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I have my dot files in Github publicly.

This means that I have only a few files at my Home shared with others.

The disadvantage of sharing, for instance, .bashrc with others is that I need to be careful not adding confidential data to Github.

I run

git status

I get a long list of untracked files.

I found out that apparently the only way to get rid of them them is by running

git clean -df

This would remove my private files which I do not want to.

How can you remove my private files from Git's status without removing my private files at my Home?

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Thank you for your answers! – Masi Jun 29 '09 at 21:57
up vote 3 down vote accepted

You can ask Git to ignore given untracked files using gitignore mechanism:

  • .gitignore file in current directory
  • .gitignore file in top directory of your repository
  • info/exclude file in $GIT_DIR (in .git repository database)
  • set core.excludesFile config variable to e.g. "/home/user/.gitignore"
    (currently Git does not expand environmental variables such as $HOME or '~' in paths)

For your situation it would be probably best to use '.git/info/exclude', because this way name of ignored file would be not visible to others, contrary to the situation where you accidentally commit .gitignore file, or you are forced to have it in repository. Usually .gitignore (versioned and distributed) is about ignoring e.g. generated files, while info/exclude (or code.excludesFile) is about ignoring site-specific files, like backup files of your editor.

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Thank you for your answer! – Masi Jun 30 '09 at 11:31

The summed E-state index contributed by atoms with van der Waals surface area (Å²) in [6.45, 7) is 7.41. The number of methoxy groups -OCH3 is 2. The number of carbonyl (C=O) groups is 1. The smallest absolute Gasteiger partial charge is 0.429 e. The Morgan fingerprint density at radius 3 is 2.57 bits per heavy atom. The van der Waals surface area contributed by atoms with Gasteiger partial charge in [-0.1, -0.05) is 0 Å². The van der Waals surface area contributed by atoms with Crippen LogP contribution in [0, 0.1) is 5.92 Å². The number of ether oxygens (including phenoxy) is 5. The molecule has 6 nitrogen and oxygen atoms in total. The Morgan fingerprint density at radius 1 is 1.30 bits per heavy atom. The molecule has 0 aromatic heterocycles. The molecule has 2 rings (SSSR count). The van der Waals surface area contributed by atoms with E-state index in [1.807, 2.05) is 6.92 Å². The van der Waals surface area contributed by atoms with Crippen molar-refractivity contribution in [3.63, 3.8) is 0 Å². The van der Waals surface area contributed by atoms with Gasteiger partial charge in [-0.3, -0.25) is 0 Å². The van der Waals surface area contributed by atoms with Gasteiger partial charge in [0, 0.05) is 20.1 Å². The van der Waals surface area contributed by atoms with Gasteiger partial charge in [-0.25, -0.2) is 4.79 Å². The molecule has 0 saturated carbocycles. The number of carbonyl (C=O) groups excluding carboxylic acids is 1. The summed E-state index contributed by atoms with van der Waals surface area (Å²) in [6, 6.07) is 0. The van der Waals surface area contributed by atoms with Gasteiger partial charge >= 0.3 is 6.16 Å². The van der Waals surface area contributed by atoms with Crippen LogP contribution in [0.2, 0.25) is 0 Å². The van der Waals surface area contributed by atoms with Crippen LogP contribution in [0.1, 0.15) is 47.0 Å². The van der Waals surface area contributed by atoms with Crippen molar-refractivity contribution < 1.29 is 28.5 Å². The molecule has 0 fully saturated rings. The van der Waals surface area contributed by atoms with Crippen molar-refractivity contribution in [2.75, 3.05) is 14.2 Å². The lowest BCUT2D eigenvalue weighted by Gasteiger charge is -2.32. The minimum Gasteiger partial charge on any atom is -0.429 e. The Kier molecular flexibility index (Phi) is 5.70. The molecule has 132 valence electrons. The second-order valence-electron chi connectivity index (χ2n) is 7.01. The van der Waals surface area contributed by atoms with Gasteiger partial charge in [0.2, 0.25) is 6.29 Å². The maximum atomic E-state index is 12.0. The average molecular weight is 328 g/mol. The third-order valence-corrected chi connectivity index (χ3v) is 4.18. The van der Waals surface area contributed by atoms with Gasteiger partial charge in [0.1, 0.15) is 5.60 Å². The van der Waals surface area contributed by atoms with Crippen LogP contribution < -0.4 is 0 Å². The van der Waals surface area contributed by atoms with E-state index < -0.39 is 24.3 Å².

@Jakub: Assume I have a list of files in /info/exclude. I run git add .. Does the command adds also the files to Git which are in /info/exclude? – Masi Jun 30 '09 at 11:38
    
@Masi: No, it would not (it is easily to test that "git add ." doesn't add ignored files). – Jakub Narębski Jun 30 '09 at 12:16

Create a .gitignore file in the root directory of the git.

Here's an example .gitignore file:

.*

Bin/*

Obj/*

/.vcproj.*.user

*.ncb

*.suo

EDIT: Git Cheat Sheet.

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You want to add them to your gitignore file.

For example, you could create a file named .gitignore in your home directory and list the files that you don't want tracked (like: .bashrc).

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Create a file called .gitignore in your home folder, then put, one per line, the parameters that you do not want git to see.

So, if you have .bashrc and you do not want git to see it, put .bashrc on one line.

It's important that you have never added .bashrc with git add, because if you did this will not work. You will have to remove the file from the source control and only then it will be ignored by git status.

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